Webster’s dictionary defines ‘simple’ as free from guile or vanity, or lacking in expertise. And ‘effective’ as producing a desired effect. Yet, the phrase ‘simple, yet effective’ manages to crop up very often in reviews of great set designs. Is that because it repeatedly happened to be the best description? Or, much like starting with ‘Webster’s Dictionary defines’, is it in fact a lazy writing trope?
‘Simple, yet effective’ has been on the collective designer radar for many years, regularly raising the hackles of people lent over cutting matts everywhere.
So what, pray tell, is the actual meaning behind these three words that I now have tattooed across my lower back? The impulse is nice, the gesture of them is good; the point being – it worked. The design didn’t get in the way, didn’t slow down the action, didn’t try too hard. That it told the story. Conceptually or literally, minimalist or maximalist, realistic or abstract, it worked.
I remember being told “good design is design you don’t notice” – ie stop showing off. If that is the case, get a boring chair, get an understated dress, get a bog-standard tree. If good design is based purely on not pulling focus, on being ‘simple yet effective’ then I suggest boringness all round. Cheers.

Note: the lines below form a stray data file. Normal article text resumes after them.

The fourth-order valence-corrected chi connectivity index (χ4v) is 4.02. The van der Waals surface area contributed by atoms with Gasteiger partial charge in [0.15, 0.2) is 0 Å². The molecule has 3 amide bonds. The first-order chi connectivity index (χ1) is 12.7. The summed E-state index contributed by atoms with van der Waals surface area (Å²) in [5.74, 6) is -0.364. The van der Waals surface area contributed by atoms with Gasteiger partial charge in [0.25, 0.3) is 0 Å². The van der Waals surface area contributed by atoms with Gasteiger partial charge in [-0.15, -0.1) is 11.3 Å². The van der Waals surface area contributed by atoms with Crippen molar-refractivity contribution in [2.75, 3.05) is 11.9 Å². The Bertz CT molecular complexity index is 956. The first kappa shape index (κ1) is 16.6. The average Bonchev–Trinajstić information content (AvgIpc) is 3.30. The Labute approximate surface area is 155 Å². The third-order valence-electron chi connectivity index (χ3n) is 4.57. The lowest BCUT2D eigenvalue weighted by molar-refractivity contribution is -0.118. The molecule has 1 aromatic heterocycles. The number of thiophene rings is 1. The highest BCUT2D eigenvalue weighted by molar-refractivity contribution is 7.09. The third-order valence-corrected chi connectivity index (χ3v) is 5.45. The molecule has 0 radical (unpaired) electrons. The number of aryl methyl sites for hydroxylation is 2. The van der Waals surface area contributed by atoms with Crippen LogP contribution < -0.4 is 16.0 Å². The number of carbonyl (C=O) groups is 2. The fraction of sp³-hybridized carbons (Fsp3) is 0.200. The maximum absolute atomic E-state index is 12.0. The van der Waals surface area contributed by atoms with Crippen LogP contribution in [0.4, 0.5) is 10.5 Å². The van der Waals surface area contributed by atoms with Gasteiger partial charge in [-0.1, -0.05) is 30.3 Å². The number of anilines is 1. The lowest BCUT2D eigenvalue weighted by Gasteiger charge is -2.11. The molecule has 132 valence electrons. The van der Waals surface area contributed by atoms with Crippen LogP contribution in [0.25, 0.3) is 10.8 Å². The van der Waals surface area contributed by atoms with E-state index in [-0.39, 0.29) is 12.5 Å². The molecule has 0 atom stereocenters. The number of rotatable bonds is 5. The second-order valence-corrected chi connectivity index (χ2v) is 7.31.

But that’s not quite what reviewers mean by this phrase. What they mean is ‘good’. And they’ve found a way to say it which is simple, yet… no, actually, it’s just simple.
When I’m designing, I’m thinking about a lot of things. The logistics of what you need to get through the scene, the maths of making it fit, the physics of how to get ‘on’ and ‘off’ stage. I’m also thinking about every relevant connotation or reference in my head and how I can best draw on those.
I’m dealing in feelings and how best to evoke them in you. How does grief effect the way we see the world? What does being in love look like? Are all our memories in Technicolor?
And even more than that, how do you give a space soul? With marks on the wall to show children growing? With an eye for golden triangles à la classical painting composition? With coffee stains? With a complete void?
This play has been living in my brain for six months, with all the questions above answered, and every millimetre memorised; and now you’ve opened the hatch on our painstaking world and deemed it: ‘Simple, yet effective.’ As if all we were going for, in every aspect, is effortlessness.
Reviews have a word count, and there’s a lot of people and aspects to cover. And, sometimes the design might not move you, or be notable in any other way. But when it has been, and can be applied to set designs which couldn’t be more different, more complex or more specific, I don’t think requesting a third adjective is too much to ask.
Grace Smart is an award-winning theatre designer. Read more of her columns at thestage.co.uk/author/grace-smart